Petroplast Petrofisa Plasticos S.A. v. Ameron Int’l Corp., C.A. No. 4304-VCP (July 1, 2011).
This Chancery decision concerns a dispute over a technology-sharing relationship between Plaintiffs, Petroplast Petrofisa Plasticos S.A. and Petrofisa Do Brasil, Ltda., and Defendant, Ameron International Corporation. Plaintiffs brought suit in January 2009 for breach of contract based on Ameron’s alleged failure to perform its obligations under the parties’ agreement. The parties filed cross motions for summary judgment pursuant to Rule 56(d).
The court discussed several legal doctrines relevant to contracts, including: equitable estoppel; laches; inherently unknowable injuries; and fraudulent concealment.
As in most contract cases, the parties disputed the scope of their respective obligations under the contract. The court interpreted those obligations pursuant to the law of California — the place where the dispute arose — and found that extrinsic evidence would be required to determine the intent of the parties at the time the contract was formed. Accordingly, contract interpretation was deemed to be an issue for trial.
Ameron claimed that a discussion of terms in an email constituted a valid and enforceable modification of the original agreement. California law requires that a contract modification be supported by new consideration. The court found that Ameron did not provide any new consideration for the modification it claims is part of the contract. Accordingly, the purported modification was not enforceable under the terms of the original agreement.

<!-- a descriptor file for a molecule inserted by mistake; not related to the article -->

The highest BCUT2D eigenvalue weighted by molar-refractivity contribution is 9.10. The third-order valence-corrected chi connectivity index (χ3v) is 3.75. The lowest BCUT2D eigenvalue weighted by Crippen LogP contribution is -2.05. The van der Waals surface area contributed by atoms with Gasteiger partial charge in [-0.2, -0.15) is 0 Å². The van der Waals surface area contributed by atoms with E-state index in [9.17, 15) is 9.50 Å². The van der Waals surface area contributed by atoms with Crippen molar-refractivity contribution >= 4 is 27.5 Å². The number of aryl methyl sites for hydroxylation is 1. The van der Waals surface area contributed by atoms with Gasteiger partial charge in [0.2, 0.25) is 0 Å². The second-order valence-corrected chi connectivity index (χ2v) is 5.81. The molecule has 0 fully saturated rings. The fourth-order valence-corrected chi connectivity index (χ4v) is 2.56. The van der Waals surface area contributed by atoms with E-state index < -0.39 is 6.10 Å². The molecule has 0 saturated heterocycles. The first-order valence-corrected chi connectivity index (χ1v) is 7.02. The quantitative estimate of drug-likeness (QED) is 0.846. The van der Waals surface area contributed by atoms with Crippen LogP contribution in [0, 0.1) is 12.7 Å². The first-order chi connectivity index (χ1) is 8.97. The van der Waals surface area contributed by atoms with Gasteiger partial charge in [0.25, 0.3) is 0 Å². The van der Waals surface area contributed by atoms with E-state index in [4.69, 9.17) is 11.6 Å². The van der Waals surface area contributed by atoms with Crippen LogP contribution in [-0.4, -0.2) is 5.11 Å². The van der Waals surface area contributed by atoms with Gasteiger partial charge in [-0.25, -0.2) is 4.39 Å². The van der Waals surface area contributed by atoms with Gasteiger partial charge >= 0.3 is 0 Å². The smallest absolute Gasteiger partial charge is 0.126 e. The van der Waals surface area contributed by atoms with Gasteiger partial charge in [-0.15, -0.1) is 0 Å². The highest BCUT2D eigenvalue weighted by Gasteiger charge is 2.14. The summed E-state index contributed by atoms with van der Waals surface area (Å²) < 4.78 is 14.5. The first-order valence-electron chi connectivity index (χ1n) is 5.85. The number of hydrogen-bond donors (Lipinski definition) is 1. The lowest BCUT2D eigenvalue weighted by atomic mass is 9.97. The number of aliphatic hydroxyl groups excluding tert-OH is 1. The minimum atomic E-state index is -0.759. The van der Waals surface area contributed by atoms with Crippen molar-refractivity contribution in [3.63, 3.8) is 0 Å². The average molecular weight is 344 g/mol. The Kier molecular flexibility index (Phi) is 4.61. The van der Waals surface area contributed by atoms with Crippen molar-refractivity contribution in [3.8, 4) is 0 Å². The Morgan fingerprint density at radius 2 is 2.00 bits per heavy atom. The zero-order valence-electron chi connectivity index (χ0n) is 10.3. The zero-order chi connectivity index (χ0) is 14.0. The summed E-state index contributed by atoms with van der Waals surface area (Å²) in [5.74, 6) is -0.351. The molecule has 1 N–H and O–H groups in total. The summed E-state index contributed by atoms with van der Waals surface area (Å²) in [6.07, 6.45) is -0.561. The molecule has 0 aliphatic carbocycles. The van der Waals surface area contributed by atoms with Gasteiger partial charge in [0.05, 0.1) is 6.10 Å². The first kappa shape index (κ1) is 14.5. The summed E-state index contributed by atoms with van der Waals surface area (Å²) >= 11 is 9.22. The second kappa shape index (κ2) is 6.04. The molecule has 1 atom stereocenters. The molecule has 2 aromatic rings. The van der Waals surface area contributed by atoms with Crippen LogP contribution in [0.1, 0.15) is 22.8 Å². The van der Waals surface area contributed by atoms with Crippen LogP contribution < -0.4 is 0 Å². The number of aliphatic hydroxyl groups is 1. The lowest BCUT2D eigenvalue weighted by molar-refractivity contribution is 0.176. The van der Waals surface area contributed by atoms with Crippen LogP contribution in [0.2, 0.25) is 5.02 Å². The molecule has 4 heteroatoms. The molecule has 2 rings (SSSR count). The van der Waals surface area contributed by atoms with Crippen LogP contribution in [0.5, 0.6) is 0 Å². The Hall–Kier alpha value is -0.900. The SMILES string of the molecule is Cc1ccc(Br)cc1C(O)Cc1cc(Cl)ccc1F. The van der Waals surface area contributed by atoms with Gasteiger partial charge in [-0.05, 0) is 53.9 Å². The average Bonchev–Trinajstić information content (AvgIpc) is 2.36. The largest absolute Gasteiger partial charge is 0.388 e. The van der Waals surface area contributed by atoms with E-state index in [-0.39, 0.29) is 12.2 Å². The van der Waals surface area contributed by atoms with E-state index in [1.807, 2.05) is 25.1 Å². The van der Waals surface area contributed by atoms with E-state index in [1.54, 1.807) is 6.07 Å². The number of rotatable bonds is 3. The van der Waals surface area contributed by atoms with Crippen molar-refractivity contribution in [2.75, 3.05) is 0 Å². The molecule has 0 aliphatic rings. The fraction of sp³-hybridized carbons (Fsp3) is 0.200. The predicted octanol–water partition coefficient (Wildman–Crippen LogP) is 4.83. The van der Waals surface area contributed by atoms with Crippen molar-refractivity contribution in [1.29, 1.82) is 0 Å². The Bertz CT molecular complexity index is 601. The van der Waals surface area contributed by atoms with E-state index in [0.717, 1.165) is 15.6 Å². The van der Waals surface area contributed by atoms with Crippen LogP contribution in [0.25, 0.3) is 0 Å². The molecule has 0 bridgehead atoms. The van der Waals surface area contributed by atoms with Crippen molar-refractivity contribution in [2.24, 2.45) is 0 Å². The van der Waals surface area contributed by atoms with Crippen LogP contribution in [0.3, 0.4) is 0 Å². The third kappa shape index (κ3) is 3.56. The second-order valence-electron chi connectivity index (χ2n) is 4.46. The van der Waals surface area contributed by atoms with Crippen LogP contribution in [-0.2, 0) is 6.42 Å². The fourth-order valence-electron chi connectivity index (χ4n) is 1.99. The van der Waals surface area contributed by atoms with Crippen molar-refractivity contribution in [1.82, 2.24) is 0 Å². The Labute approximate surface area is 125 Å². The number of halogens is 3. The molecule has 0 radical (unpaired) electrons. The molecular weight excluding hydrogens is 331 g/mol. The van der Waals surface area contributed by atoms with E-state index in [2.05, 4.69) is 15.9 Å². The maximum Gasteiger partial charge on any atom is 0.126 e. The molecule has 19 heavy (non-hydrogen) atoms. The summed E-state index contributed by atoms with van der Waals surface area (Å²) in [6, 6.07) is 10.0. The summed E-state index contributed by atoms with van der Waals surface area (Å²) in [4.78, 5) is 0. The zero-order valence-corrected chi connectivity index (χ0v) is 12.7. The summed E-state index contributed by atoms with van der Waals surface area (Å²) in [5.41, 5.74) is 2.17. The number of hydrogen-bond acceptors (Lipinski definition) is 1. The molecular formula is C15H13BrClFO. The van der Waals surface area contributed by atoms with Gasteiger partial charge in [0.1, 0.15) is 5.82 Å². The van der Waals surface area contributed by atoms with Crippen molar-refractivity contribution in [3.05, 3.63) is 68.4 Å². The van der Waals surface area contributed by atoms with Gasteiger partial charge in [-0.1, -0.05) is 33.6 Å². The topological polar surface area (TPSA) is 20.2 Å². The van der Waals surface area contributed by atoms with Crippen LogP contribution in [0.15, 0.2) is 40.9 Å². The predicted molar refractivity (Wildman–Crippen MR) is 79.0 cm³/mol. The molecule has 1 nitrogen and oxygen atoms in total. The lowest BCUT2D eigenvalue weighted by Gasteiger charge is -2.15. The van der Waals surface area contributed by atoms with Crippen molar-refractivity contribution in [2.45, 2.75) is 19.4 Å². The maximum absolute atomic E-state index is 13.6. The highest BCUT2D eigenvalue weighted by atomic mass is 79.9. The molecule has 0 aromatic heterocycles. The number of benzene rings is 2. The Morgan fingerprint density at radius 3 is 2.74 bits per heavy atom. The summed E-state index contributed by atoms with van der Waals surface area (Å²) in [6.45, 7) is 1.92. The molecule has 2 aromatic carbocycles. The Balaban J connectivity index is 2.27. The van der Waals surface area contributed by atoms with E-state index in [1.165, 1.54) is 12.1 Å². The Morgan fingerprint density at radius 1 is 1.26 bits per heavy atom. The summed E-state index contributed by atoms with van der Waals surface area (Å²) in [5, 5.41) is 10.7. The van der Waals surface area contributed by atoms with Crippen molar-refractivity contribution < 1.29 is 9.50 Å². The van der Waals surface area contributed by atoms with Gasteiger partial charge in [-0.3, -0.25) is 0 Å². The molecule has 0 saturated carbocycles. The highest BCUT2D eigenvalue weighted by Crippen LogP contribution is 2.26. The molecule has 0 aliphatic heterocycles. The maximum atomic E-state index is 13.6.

Ameron further argued that even if the email was not a modification, the plaintiffs are equitably estopped from claiming Ameron breached the agreement. Estoppel is a legal theory that employs equitable principles to satisfy the requirement that consideration must be given in exchange for the promise sought to be enforced. There are four elements necessary to prove estoppel: (1) a clear and unambiguous promise or representation; (2) actual reliance on that promise or representation; (3) that the reliance was reasonable and foreseeable; and (4) an injury caused by such reliance. Because the court was unable to make a determination as to material facts involving Ameron’s estoppel claim, the court denied summary judgment.
Petroplast argued that if it prevailed on its breach of contract claim against Ameron, then Petrofisa would be permitted to recover as a third-party beneficiary of the contract. Again, the court looked to relevant California law, which states that a third party beneficiary can enforce a contract that was made expressly for the benefit of that third person. The court further stated that “it is sufficient that the promisor must have understood that the promisee had such intent.”
Applying that logic, the court explained:
[A] person will be deemed a [third party beneficiary] where the circumstances indicate that the promisee—here, Petroplast—intended to give the purported [third party beneficiary]—here, Petrofisa—the benefit of the performance called for in the contract and the promisor—here, Ameron—understood that the promisee had such an intent.